Systems of linear equations and eigenvalues (LAPACK)
Systems of dispersed linear equations: include direct and interactive methods.
Signal processing: include FFTs, sin/cos transforms, convolutions, correlations, and digital filters.
The majority of routines include versions for real and complex numbers, as well as supporting simple and double precision. CXML also provide SCIPORT, an implementation of Compaq Computer Corporation of the CRAY SCILIB. This library provides 64 bit routines with simple precision to move applications from CRAY systems to Alpha systems.

The CXML library also includes a parallelized version (cxmlp) with the shared memory model of all subroutines (the parallelized version includes all subroutines, although some of them are not parallelized, the complete list of subroutines which are parallelized can be found here) To compile and link a program which contains call to the CXML routines, you must use:

f77 mi_programa.f -lcxml o cc mi_programa.c -lcxml

To use the parallelized version of the library:

f77 mi_programa.f -lcxmlp

To know how to run a program linked to the parallel version of the library, see the “running OpenMP jobs” section.

The complete documentation of the CXML library can be found aquí.

Compaq Portable Math Library (CPML)
Includes a wide range of mathematical functions: trigonometric functions, exponential functions, logarithms, algebraic functions, complex functions, etc... Click aquí to obtain more information.

Using MPI
MPI is a parallel programming interface for sending messages among parallel processes (for which it is necessary to have added the MPI code to the program). In order to enable MPI in the programs, it is necessary to include the MPI head file in the source code and to link to the MPI libraries.

Compilation and linking

For the Fortran codes, it is necessary to include the following directive to the the source code in every piece of code that uses MPI:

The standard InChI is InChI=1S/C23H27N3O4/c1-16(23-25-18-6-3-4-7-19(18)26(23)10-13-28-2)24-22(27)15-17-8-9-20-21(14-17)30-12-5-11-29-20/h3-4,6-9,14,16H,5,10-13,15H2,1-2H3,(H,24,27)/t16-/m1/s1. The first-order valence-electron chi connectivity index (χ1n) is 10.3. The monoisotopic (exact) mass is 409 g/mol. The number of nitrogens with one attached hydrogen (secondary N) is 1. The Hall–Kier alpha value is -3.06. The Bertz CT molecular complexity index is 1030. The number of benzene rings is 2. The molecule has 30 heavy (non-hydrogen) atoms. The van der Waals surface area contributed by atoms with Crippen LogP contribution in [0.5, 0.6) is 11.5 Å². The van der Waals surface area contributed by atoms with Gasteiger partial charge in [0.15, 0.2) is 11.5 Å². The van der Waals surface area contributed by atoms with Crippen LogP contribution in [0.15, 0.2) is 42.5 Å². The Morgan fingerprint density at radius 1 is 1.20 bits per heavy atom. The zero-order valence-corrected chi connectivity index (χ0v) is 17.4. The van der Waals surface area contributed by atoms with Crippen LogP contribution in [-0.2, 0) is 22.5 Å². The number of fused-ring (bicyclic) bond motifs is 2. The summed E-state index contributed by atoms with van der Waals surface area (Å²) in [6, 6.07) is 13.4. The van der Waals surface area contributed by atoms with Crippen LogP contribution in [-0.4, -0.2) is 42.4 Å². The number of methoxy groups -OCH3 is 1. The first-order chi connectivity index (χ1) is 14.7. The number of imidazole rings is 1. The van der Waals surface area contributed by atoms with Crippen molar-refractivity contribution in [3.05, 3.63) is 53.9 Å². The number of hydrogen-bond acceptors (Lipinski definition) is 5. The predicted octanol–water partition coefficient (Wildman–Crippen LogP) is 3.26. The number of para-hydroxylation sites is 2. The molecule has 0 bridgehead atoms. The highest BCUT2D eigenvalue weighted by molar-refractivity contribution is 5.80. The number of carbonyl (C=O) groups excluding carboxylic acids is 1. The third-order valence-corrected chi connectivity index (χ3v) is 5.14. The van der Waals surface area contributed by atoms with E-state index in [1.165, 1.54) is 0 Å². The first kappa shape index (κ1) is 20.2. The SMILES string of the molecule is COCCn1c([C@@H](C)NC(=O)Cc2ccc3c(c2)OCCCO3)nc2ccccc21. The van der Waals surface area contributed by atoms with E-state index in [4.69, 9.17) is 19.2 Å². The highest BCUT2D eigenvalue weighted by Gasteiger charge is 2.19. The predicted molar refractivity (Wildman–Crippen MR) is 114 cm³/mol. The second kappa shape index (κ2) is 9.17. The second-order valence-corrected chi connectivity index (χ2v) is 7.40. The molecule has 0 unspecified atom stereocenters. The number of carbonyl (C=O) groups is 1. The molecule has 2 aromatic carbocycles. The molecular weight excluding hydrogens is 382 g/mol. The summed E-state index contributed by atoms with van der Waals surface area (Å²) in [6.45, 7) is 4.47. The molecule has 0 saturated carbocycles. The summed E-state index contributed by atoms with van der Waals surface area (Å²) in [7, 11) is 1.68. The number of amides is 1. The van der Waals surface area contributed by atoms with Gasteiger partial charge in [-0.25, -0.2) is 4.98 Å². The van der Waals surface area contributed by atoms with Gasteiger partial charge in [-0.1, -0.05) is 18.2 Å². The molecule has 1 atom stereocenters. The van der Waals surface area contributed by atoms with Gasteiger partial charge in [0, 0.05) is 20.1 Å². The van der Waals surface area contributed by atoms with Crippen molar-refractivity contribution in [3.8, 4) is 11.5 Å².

INCLUDE 'mpif.h'
and compile with the following command:
f90 miprograma.f -o miprograma.exe -lmpi

For C codes, it is necessary to add the following line:
#include <mpi.h>
and compile with the following command:
cc miprograma.c -o miprograma.exe -lmpi

Running MPI codes

It is necessary to use the command dmpirun to run every MPI code in interactive mode or in the batch queue system. For more information on how to run MPI codes from the batch queue system, check the batch queue system manual.
 

Using OpenMP
OpenMP is a set of extensions to the Fortran, C and C++ standards to support the parallel execution in the  shared memory model. To use it, it is necessary to add directives to the source code to parallelize the loops and specify certain properties of the variables (Kap compilers incorporate automatically these type of directives using the -conc option).

Compiling and linking

To compile Fortran code that includes OpenMP directives:
f90 -fast -omp miprograma.f -o miprograma.exe
To compile C code that include OpenMP directives:
cc -fast -omp miprograma.c -o miprograma.exe

Running OpenMP jobs

To run OpenMP codes it is necessary to send the job to the queue. The environment variable, OMP_NUM_THREADS, is thus set to to the requested number of CPUs. For more information check the batch queue system use manual.

Common problems with OpenMP

One of the most common problems after parallelizing a code with OpenMP is the generation of floating point exceptions or segment violations that were not present before parallelization. This problem is often produced when the variables used are not properly initialized.

Last Updated ( 03.08.2009 )